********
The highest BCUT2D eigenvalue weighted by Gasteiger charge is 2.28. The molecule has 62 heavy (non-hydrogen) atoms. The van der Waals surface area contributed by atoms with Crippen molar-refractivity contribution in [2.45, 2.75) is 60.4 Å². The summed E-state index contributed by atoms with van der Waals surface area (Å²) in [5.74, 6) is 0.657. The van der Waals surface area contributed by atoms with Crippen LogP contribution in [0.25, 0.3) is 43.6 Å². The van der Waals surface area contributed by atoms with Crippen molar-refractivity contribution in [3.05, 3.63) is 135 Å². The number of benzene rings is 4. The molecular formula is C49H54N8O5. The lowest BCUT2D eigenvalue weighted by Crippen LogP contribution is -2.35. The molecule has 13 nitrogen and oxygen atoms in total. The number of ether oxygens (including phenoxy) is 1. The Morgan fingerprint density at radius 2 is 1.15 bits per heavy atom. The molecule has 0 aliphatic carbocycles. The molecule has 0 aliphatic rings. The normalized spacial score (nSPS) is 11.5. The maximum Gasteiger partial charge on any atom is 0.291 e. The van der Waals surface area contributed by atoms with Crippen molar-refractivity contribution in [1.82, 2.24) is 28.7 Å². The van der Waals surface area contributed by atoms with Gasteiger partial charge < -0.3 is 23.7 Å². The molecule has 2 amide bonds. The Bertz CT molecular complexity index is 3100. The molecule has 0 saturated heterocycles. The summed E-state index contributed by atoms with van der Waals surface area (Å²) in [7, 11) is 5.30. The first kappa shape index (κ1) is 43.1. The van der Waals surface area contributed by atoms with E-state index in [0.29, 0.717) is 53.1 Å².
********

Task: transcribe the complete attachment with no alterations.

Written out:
The highest BCUT2D eigenvalue weighted by Gasteiger charge is 2.28. The molecule has 62 heavy (non-hydrogen) atoms. The van der Waals surface area contributed by atoms with Crippen molar-refractivity contribution in [2.45, 2.75) is 60.4 Å². The summed E-state index contributed by atoms with van der Waals surface area (Å²) in [5.74, 6) is 0.657. The van der Waals surface area contributed by atoms with Crippen LogP contribution in [0.25, 0.3) is 43.6 Å². The van der Waals surface area contributed by atoms with Crippen molar-refractivity contribution in [3.05, 3.63) is 135 Å². The number of benzene rings is 4. The molecular formula is C49H54N8O5. The lowest BCUT2D eigenvalue weighted by Crippen LogP contribution is -2.35. The molecule has 13 nitrogen and oxygen atoms in total. The number of ether oxygens (including phenoxy) is 1. The Morgan fingerprint density at radius 2 is 1.15 bits per heavy atom. The molecule has 0 aliphatic carbocycles. The molecule has 0 aliphatic rings. The normalized spacial score (nSPS) is 11.5. The maximum Gasteiger partial charge on any atom is 0.291 e. The van der Waals surface area contributed by atoms with Crippen molar-refractivity contribution in [1.82, 2.24) is 28.7 Å². The van der Waals surface area contributed by atoms with Gasteiger partial charge < -0.3 is 23.7 Å². The molecule has 2 amide bonds. The Bertz CT molecular complexity index is 3100. The molecule has 0 saturated heterocycles. The summed E-state index contributed by atoms with van der Waals surface area (Å²) in [7, 11) is 5.30. The first kappa shape index (κ1) is 43.1. The van der Waals surface area contributed by atoms with E-state index in [0.29, 0.717) is 53.1 Å².